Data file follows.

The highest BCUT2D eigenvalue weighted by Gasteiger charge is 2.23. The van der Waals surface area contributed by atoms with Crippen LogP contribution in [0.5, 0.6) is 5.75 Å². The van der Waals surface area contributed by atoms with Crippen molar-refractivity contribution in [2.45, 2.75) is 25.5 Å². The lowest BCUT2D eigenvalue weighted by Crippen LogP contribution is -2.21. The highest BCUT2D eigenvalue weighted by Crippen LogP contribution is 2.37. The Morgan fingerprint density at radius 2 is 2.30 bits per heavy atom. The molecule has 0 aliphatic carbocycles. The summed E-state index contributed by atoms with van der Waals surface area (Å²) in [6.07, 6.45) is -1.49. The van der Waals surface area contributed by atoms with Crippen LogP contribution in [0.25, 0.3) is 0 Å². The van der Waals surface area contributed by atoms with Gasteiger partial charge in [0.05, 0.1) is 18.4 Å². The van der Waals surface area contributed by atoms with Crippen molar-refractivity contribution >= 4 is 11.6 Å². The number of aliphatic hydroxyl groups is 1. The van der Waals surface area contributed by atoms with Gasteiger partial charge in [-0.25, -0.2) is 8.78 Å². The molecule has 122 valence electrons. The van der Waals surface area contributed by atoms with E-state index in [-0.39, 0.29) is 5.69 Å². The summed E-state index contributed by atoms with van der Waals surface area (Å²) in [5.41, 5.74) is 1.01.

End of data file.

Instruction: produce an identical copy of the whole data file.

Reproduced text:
The highest BCUT2D eigenvalue weighted by Gasteiger charge is 2.23. The van der Waals surface area contributed by atoms with Crippen LogP contribution in [0.5, 0.6) is 5.75 Å². The van der Waals surface area contributed by atoms with Crippen molar-refractivity contribution in [2.45, 2.75) is 25.5 Å². The lowest BCUT2D eigenvalue weighted by Crippen LogP contribution is -2.21. The highest BCUT2D eigenvalue weighted by Crippen LogP contribution is 2.37. The Morgan fingerprint density at radius 2 is 2.30 bits per heavy atom. The molecule has 0 aliphatic carbocycles. The summed E-state index contributed by atoms with van der Waals surface area (Å²) in [6.07, 6.45) is -1.49. The van der Waals surface area contributed by atoms with Crippen LogP contribution in [0.25, 0.3) is 0 Å². The van der Waals surface area contributed by atoms with Gasteiger partial charge in [0.05, 0.1) is 18.4 Å². The van der Waals surface area contributed by atoms with Crippen molar-refractivity contribution >= 4 is 11.6 Å². The number of aliphatic hydroxyl groups is 1. The van der Waals surface area contributed by atoms with Gasteiger partial charge in [-0.25, -0.2) is 8.78 Å². The molecule has 122 valence electrons. The van der Waals surface area contributed by atoms with E-state index in [-0.39, 0.29) is 5.69 Å². The summed E-state index contributed by atoms with van der Waals surface area (Å²) in [5.41, 5.74) is 1.01.